Sunday, December 18, 2011
The Wildcat (1921)
Everything in Fort Tossenstein looks like fondant. Furnishings, lintels, standalone statues—the snowbound base’s interior details are broad and bulbous, wavy and swooping, conveying shapes but not convincing you of them; they’re decorative, but not practical. Were a character to break off a piece of a coffee table and eat it, you’d not be surprised.
That doesn’t happen in The Wildcat, but it could have. Ernst Lubitsch’s 1921 effort is a piece of comic hyperactivity, unconstrained by plot or much else. It is not a sophisticated film, and would be offended to be so accused. Main characters Alexis and Rischka, and Alexis’ would-be father-in-law, the pompous Bavarian stereotype who commands the Fort, have only the simplest motivations. What matters here is what they do, not why.
The Wildcat concerns, to the minimum degree it has to, the love life of Lieutenant Alexis (Paul Heidemann): an officer transferred to the Fort, and captured, en route, by mountain bandits. The bandits include Rischka, played vigorously by Pola Negri. She lets him go, but keeps his photo on the wall of her hut, along with his pants.
The characters seem in on it, especially Alexis. He has little reason to frown, and so he almost never does. But he doesn’t quite smile either—it’s sort of a befuddled smirk. It’s hard to describe. Think of the smile you might put on if your wife ran into your girlfriend at the king’s dinner party, and no one could really afford to look bad, and so things are a little strained, but really, you suspect, you’ll be scoring a three-way out of it later. That kind of smile.
Negri, who’s often described as “smoldering” and “exotic”, isn’t here. She’s practically feral: feared and lusted after by the rest of the bandits, whom she regularly beats the tar out of. They don’t much mind. Her Rischka is intrigued by Alexis, and the frothy interior of the Fort, and the various perfumes and powders women in there wear, but you get the impression she could take it or leave it all. If Heidemann, half-bemused, half-zoned-out, sets the tone of the film, it’s Negri, with her berserker energy, who sets the pace. Watch her grab Alexis for a lip-lock, hauling him into her lap like he’s her virginal bride.
The Wildcat is already strange-looking film, with its blunt fakery and glamorous lead dressed in rags, hair looking like a shrub—but that isn’t enough for Lubitsch. No. He pulls us further into Weirdsville by blocking off portions of images, literally distorting what we see.
Lubitsch’s irregular black frames enclose what we’re looking at, effectively giving the scene a ‘shape.’ Some shapes are simple ovals, circles or rectangles, but others are elaborate, forming the outline of a woman’s lips, or an octagon, or sharp teeth.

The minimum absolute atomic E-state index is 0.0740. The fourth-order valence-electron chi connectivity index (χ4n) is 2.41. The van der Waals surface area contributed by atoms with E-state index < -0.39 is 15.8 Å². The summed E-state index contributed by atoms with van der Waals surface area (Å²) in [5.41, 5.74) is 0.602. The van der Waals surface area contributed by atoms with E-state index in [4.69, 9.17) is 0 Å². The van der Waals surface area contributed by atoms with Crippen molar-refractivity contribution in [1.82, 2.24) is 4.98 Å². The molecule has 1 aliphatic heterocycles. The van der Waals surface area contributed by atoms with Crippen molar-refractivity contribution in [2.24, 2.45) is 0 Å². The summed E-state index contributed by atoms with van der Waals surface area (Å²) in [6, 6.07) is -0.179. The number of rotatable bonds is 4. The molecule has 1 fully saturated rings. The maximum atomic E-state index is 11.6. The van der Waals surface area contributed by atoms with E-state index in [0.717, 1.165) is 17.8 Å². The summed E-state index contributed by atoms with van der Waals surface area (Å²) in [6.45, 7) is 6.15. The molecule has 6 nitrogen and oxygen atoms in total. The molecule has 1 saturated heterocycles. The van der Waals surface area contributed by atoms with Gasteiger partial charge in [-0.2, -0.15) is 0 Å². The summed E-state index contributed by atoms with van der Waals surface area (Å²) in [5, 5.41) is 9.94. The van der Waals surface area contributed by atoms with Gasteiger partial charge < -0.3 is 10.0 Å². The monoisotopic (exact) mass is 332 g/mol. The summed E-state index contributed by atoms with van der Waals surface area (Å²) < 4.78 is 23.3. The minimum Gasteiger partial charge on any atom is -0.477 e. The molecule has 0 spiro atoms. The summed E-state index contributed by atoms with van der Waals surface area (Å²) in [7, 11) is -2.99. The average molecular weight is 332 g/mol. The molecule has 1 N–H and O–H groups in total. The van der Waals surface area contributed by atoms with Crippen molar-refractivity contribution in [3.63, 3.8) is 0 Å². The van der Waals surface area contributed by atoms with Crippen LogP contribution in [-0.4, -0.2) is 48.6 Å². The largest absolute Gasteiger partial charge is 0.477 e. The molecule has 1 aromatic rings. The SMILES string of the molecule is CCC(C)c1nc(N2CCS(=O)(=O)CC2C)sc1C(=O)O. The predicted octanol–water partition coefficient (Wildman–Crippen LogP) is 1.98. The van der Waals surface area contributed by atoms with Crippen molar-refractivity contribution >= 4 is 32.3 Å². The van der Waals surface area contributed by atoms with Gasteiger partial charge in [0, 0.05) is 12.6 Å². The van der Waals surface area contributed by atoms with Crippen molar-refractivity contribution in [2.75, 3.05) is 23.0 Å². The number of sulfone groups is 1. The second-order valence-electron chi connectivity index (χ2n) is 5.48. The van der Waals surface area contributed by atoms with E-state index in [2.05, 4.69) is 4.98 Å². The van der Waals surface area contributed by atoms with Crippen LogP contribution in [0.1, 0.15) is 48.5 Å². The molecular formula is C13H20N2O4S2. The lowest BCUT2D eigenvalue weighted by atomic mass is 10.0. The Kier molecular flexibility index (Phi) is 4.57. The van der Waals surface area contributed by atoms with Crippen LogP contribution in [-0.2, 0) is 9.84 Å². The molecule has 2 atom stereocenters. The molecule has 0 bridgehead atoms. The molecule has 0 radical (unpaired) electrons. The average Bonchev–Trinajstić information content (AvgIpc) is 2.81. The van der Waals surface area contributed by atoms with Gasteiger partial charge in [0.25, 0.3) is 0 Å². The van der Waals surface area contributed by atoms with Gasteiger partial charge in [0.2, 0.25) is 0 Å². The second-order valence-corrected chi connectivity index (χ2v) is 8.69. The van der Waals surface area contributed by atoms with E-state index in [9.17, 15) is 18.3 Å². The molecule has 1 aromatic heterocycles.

Lubitsch doesn’t frame every scene this way (thank god); but I’m not sure why he ever does it. This preoccupied me. Sometimes the shapes emphasize action, as when he uses a slanted rectangle to frame a slide down a snowy hill, but other times, the framing obscures what we’re looking at. And there’s no logical thread we can tie to the story itself. Yes, in one case, a character peers through a keyhole and the next scene is keyhole-shaped; in another case, a character uses binoculars, and the image is encased in a pair of circles. But no device is shaped like teeth.
There's sort of a telescopic effect at work here. Looking at figures through a telescope trivializes them—they’re smaller than you, their affairs distant and puny. The more serious they take themselves, therefore, the sillier they become—and the dumber they seem, because they’re unaware of being watched. Lubitsch’s masking technique gives us a similar, superior attitude as observers—a status we’re unable to forget about, because Lubitsch makes the frame so intrusive. Only an audience can see a frame.
The Wildcat loses steam in its last act. Here, and only here, does Lubitsch attempt a comedy of manners—challenging Rischka and Alexis to commit or cut bait. It’s a mistake, because their love story, up to now, has been driven more by the conventions of love stories than actual feelings. We know it, and so do they, and it was good. Still, the film is as close as the Silent Era gets to the Marx Brothers or even Monty Python: subordinating everything to the joke, including, I think, the joke. For that, and for the unique aesthetic it delivers, The Wildcat is easy to recommend.
Where to find The Wildcat:
The Wildcat (Die Bergkatze) is available on DVD through Kino International.